There Is No Present, Only Past

A journal entry I found from a long time ago…

12/18/95

I was looking outside Fern’s apt. Towards the lake and saw some guys playing basketball. As I watched them dribble I heard the dribble come a little later. This made me realize that not only is everything that we hear in the past, but everything that we see is in the past as well.

Are there any experiences that are in real time besides thoughts?

No, because each bit of sensory input needs to travel the pathway of neurons to the brain before the experience can be experienced by us.

It’s kind of strange to think that nothing any human being has ever experienced outside his body has happened at the exact instant the individual perceived it to happen. We are viewing EVERYTHING as it has existed at one point in time, nothing is in REAL TIME though. If we could take slices out of time that were 1/10,000ths of a second then we could see the different time periods that our senses and stimuli take to travel to reach us (sound, light, vibration).

Is the Voice in Your Head – You?

I’ve been looking a bit at the state of my mind and giving consideration to what I want to do with it. If you’ve read some of my past posts, my mind is in a strange state at the moment. It has been in a sort of flat-line for the past couple of years. I can make myself take action, make decisions, do things… but when I stop doing, there is nothing. The mind is empty and flat. There is no thought running around like there used to be. ADD/ADHD used to rule my mind. It ran rampant. That is gone now. I seem to be in a sort of conscious jhana 4 that is there without fail when I choose to be quiet. I have done it in large groups of people where there is music and a lot of talking. I have done it in the middle of writing a book or riding the motorbike. It is always there when I stop doing.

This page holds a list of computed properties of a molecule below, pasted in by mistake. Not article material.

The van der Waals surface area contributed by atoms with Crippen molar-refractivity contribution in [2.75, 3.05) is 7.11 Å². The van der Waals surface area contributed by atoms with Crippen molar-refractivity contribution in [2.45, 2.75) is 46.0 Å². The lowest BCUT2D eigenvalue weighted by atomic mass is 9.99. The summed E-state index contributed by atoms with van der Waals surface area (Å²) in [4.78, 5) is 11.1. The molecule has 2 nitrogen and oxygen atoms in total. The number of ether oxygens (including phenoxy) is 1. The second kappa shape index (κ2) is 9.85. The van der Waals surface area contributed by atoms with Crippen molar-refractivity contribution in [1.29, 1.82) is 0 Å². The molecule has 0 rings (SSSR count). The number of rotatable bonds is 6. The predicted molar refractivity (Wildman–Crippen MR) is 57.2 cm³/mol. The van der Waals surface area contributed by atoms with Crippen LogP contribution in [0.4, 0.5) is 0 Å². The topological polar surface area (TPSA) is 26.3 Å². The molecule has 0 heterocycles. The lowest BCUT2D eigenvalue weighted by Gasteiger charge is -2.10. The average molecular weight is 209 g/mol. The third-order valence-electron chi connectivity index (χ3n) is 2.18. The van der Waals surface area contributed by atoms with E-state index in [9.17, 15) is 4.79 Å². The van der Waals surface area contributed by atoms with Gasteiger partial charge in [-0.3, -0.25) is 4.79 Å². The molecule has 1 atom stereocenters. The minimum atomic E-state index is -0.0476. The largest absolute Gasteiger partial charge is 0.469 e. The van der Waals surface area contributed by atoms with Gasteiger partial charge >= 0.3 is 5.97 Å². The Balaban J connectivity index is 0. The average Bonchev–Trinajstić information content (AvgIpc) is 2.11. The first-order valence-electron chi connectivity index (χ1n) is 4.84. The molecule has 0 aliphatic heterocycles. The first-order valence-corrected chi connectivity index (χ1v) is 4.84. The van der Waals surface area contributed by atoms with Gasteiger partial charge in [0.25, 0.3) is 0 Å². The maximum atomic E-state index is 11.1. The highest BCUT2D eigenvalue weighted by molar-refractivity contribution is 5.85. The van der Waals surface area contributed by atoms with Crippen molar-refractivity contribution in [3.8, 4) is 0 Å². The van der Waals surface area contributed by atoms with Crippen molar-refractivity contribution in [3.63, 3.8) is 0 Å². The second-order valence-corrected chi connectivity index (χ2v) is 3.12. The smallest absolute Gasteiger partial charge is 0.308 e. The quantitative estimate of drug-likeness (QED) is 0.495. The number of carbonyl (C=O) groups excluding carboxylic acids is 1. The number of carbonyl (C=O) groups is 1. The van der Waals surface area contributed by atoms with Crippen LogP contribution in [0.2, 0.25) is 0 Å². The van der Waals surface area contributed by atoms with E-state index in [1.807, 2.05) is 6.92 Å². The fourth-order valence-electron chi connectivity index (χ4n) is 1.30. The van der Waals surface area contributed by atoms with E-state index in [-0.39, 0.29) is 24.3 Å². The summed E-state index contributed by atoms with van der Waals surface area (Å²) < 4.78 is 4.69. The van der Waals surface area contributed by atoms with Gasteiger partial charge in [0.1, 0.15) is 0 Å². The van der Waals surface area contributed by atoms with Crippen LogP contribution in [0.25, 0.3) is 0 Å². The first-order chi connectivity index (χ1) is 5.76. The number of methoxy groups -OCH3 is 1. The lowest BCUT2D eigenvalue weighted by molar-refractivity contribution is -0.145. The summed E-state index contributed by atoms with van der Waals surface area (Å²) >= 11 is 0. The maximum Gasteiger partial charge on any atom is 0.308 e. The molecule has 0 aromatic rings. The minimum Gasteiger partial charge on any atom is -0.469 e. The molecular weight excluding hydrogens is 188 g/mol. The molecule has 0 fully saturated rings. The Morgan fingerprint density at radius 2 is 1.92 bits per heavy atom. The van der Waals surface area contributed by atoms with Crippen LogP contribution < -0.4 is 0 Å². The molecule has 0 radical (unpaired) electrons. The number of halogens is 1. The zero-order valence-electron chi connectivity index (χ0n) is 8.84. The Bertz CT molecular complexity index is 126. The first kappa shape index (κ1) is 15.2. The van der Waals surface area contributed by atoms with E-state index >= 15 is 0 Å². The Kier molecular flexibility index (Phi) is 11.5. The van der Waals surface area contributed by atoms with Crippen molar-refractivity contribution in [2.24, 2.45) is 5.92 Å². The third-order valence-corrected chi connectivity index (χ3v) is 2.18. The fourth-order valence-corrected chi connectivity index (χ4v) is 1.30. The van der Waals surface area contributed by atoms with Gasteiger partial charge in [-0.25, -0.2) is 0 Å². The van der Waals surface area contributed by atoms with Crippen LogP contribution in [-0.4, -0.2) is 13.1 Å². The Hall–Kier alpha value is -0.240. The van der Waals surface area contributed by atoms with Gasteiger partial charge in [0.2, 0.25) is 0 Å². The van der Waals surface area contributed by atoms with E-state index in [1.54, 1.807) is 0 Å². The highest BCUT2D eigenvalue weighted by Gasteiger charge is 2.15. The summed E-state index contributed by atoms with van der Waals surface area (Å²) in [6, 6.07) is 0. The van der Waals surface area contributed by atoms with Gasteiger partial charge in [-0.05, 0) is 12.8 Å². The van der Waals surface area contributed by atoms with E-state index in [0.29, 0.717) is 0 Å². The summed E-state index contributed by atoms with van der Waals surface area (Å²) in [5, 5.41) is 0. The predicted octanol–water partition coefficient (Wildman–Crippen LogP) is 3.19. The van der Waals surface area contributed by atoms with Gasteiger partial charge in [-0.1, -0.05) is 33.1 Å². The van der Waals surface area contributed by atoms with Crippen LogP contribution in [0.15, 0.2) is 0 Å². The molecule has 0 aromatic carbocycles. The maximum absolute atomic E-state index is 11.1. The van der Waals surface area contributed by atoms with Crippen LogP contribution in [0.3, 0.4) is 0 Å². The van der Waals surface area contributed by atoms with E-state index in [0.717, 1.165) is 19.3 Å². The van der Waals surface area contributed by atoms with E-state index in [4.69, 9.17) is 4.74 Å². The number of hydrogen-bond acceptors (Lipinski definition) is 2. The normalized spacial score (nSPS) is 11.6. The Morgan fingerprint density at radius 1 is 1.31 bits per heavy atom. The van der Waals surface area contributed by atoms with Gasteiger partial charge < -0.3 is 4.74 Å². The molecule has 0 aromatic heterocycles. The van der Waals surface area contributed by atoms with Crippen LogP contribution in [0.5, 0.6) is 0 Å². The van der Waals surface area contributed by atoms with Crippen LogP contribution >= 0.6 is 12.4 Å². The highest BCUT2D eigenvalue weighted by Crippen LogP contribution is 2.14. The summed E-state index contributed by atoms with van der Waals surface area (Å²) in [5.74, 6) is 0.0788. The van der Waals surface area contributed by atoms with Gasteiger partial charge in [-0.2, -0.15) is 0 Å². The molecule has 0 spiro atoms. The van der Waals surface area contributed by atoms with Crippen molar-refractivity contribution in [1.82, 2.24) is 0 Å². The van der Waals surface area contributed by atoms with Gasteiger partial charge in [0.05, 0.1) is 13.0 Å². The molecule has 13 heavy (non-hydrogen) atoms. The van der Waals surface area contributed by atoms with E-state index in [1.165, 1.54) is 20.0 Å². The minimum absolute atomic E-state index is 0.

For the past couple of months I’ve been writing this next meditation book. It will be part of the “Meditation for Beginners” series, and will focus on helping beginners and advanced meditators alike.

As I write this book I am reminded over and over about the state of my own mind. I have had senior monks tell me what they thought I might do in order to progress further in the process, and yet I haven’t really had any desire to do so. A few years ago after asking myself the question, “What is the point of enlightenment?”, the question went away and there hasn’t been any desire to seek anything more than what I already had. I’ve been quite at peace the last couple of years, and the flat-lined mind state that is always there when I’m quiet and not doing anything, is odd when I think about it – but, it isn’t at all something that is worrisome. It has given me a great reprieve from my previously plagued ADD/ADHD mind which made me anxious and tense for the first 30 some years of my life.

So, lately I’ve meditated a bit just to refresh my mind with the states of jhana and other meditation essentials that I wanted to add to the new book. In doing so I’ve noticed my mind calming even more during times I’m “doing”. Meditation is so powerful, even at this stage of the game. Probably because of it, I’ve been considering how I can experiment more with this flat mind and maybe learn something from it.

Monks have told me that I probably just need to start asking myself the question – “Who am I?” or “Where is the I inside?” Questions like this. I’ve avoided doing so up to now because as I said, the want to go further just hasn’t been there. However, recently I thought maybe I can ask some other questions and see what the result is.

What I’ve been looking at, last night and this morning, is this…

I’ve been looking at the voice in my head. The voice in my mind. You have one too. It’s the one that you probably think is the embodiment of who you are, the physical/mental manifestation of ‘you’ inside. It’s the one that talks to you in your own voice. It’s the one that asks you questions and gives running commentary in your head throughout the day, throughout your waking state, throughout your life.

I’ve been looking at this voice and trying to see what it consists of. I’ve asked myself – What is this voice? Why is it there? What purpose does this voice serve?

Slowly I’m coming up with answers. The main answer seems to be – the voice in my head is just memory firing off in response to other memories triggering them. Memory knows how I sound to myself – and can repeat that voice exactly.

I find the voice constantly asking me questions and talking while I’m “doing’. When I’m not doing, there is no voice. It’s quiet. Memory is not working during this quiet state either. There may be a connection between memory and this voice then. Seems to be one. Could be one anyway.